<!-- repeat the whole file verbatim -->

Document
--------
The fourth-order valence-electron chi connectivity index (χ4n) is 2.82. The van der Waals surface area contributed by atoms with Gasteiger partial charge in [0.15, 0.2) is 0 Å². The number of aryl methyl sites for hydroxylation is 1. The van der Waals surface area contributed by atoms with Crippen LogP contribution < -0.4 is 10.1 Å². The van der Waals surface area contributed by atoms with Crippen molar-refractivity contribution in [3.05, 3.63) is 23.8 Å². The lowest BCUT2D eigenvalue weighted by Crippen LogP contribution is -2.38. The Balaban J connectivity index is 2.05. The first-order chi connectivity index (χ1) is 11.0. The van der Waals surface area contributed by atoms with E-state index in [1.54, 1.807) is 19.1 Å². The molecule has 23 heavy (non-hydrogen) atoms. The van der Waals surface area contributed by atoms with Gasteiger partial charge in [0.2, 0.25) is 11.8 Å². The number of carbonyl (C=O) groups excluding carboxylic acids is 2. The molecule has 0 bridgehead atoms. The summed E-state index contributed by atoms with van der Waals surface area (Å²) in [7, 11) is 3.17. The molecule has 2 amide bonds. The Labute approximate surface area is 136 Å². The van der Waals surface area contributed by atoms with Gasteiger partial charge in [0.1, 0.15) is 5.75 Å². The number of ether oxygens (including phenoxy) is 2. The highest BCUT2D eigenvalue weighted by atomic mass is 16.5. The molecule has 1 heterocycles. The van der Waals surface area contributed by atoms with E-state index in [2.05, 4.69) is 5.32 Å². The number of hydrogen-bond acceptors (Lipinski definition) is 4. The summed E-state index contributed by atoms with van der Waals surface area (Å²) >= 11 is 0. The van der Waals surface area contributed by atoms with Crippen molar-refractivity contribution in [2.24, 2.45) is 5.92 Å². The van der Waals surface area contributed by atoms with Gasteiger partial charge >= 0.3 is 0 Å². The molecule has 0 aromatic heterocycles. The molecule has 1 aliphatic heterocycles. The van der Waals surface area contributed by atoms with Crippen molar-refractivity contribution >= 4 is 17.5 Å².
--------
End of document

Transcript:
The fourth-order valence-electron chi connectivity index (χ4n) is 2.82. The van der Waals surface area contributed by atoms with Gasteiger partial charge in [0.15, 0.2) is 0 Å². The number of aryl methyl sites for hydroxylation is 1. The van der Waals surface area contributed by atoms with Crippen LogP contribution < -0.4 is 10.1 Å². The van der Waals surface area contributed by atoms with Crippen molar-refractivity contribution in [3.05, 3.63) is 23.8 Å². The lowest BCUT2D eigenvalue weighted by Crippen LogP contribution is -2.38. The Balaban J connectivity index is 2.05. The first-order chi connectivity index (χ1) is 11.0. The van der Waals surface area contributed by atoms with E-state index in [1.54, 1.807) is 19.1 Å². The molecule has 23 heavy (non-hydrogen) atoms. The van der Waals surface area contributed by atoms with Gasteiger partial charge in [0.2, 0.25) is 11.8 Å². The number of carbonyl (C=O) groups excluding carboxylic acids is 2. The molecule has 0 bridgehead atoms. The summed E-state index contributed by atoms with van der Waals surface area (Å²) in [7, 11) is 3.17. The molecule has 2 amide bonds. The Labute approximate surface area is 136 Å². The van der Waals surface area contributed by atoms with Gasteiger partial charge in [0.1, 0.15) is 5.75 Å². The number of ether oxygens (including phenoxy) is 2. The highest BCUT2D eigenvalue weighted by atomic mass is 16.5. The molecule has 1 heterocycles. The van der Waals surface area contributed by atoms with E-state index in [2.05, 4.69) is 5.32 Å². The number of hydrogen-bond acceptors (Lipinski definition) is 4. The summed E-state index contributed by atoms with van der Waals surface area (Å²) >= 11 is 0. The van der Waals surface area contributed by atoms with Crippen molar-refractivity contribution in [2.24, 2.45) is 5.92 Å². The van der Waals surface area contributed by atoms with Gasteiger partial charge >= 0.3 is 0 Å². The molecule has 0 aromatic heterocycles. The molecule has 1 aliphatic heterocycles. The van der Waals surface area contributed by atoms with Crippen molar-refractivity contribution >= 4 is 17.5 Å².